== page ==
Legal privilege, or attorney-client privilege, is a principle well established in common law countries, especially in Canada and the U.S. However, transnational business, new work methods and recent financial scandals have altered its importance. This three-article series will clarify where we stand today with respect to the protection of legal privilege by focusing on the following issues: Legal privilege in the wake of corporate scandals; legal privilege applied to modern litigation, with an emphasis on e-discovery; and the influence and impact of Europe’s views on legal privilege.
The federal agencies’ positions and guidelines definitely compelled many companies to disclose privileged documents in the face of pending investigations. Many hoped to mitigate the consequences of disclosure by signing confidentiality agreements with the prosecutors in an effort to prevent third parties from trying to seek this privileged information through discovery. However, the fate of what is now called the “selective waiver” is highly uncertain. While some courts have agreed to consider the “selective waiver” as protecting the information from disclosure to third parties, most of them have rejected this interpretation.(In re Qwest Communications Int’l, Inc. Sec. Litig).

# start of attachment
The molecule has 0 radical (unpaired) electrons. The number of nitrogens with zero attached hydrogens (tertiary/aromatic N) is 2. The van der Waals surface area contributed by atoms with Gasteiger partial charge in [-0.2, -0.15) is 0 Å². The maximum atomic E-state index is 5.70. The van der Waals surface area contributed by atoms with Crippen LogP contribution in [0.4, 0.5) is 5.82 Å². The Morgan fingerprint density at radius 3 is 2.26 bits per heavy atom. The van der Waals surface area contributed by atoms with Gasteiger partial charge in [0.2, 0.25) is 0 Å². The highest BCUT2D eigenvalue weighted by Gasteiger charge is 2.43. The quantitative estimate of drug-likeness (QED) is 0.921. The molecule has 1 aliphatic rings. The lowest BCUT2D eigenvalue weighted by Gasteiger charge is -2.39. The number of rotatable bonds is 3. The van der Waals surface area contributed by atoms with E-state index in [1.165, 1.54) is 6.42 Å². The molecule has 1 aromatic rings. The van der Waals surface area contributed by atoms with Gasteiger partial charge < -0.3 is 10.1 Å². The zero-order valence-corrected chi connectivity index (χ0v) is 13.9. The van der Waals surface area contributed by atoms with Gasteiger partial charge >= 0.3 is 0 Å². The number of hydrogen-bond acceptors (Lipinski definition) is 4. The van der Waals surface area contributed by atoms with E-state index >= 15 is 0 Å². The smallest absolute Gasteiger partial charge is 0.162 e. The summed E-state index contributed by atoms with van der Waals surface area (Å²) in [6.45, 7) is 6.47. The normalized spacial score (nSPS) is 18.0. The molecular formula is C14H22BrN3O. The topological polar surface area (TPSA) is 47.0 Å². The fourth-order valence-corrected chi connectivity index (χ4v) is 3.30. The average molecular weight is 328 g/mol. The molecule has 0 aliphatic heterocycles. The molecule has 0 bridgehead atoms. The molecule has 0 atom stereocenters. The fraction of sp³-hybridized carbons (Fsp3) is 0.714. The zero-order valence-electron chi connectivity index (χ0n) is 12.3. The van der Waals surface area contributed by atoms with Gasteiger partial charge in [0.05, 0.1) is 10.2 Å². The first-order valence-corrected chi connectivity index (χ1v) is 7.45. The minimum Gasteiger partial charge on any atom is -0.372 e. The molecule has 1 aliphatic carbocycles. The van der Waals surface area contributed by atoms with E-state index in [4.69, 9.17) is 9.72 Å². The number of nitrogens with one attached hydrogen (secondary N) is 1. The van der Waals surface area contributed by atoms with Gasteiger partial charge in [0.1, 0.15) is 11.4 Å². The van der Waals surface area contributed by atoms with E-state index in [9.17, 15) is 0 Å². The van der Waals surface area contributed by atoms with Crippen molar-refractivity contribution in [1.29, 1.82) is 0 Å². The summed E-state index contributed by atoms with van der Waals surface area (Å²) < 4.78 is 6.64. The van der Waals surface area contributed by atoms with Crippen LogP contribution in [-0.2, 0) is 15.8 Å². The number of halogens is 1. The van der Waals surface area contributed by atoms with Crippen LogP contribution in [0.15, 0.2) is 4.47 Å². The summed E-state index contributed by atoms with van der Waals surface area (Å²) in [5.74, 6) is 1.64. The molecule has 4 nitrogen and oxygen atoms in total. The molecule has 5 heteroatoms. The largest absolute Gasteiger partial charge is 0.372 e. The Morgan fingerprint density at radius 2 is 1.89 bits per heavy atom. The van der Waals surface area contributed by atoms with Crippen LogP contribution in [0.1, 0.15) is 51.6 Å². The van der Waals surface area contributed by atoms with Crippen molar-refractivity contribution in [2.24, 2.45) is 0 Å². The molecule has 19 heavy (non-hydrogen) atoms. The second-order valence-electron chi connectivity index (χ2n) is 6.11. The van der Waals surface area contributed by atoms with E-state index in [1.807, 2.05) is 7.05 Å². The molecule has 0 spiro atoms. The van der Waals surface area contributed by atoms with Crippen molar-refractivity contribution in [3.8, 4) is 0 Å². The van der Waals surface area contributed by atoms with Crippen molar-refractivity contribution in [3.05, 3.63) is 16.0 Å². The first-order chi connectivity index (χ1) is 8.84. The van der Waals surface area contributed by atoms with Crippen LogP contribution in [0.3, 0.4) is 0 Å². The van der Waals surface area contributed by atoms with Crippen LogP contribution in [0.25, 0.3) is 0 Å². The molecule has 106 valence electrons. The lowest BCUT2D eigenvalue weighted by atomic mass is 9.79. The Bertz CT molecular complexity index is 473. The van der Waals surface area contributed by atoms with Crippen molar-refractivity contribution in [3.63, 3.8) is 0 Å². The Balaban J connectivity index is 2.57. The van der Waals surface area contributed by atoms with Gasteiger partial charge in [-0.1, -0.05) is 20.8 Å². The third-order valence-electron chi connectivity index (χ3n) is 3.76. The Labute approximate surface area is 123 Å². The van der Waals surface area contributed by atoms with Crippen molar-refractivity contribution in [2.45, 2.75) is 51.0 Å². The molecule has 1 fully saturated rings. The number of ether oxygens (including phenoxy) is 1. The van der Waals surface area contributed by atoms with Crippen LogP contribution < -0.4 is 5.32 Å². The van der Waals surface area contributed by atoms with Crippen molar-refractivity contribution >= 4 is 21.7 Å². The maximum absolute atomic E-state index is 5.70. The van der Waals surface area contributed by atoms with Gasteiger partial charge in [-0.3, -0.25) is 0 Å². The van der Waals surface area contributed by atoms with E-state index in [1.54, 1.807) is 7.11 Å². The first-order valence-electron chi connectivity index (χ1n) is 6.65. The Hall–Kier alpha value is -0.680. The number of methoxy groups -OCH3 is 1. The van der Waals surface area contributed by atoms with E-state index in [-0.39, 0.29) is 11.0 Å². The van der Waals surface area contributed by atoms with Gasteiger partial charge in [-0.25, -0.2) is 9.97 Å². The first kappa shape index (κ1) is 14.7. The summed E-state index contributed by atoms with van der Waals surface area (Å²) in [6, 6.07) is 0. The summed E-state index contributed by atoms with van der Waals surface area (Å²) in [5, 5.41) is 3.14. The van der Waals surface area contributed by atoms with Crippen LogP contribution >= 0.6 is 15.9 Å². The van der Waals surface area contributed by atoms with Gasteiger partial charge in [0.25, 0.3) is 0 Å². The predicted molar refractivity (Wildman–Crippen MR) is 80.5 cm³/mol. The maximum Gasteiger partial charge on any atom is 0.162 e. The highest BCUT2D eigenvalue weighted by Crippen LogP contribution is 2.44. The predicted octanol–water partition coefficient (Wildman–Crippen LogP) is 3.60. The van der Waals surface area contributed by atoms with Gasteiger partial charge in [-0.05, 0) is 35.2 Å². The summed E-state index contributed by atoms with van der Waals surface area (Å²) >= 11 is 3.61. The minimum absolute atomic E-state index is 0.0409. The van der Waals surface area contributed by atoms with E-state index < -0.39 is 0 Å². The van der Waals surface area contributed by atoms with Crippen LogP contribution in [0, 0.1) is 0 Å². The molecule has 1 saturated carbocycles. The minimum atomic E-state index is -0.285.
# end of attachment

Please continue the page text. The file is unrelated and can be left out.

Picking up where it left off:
Considering that companies conduct business in a similar fashion in both Canada and the U.S., it would not be unreasonable to assume that Canadian courts may follow a similar path. Let us hope they do not, as there is no shortage of criticism when it comes to discussing how U.S. prosecutors have treated legal privilege in the past year.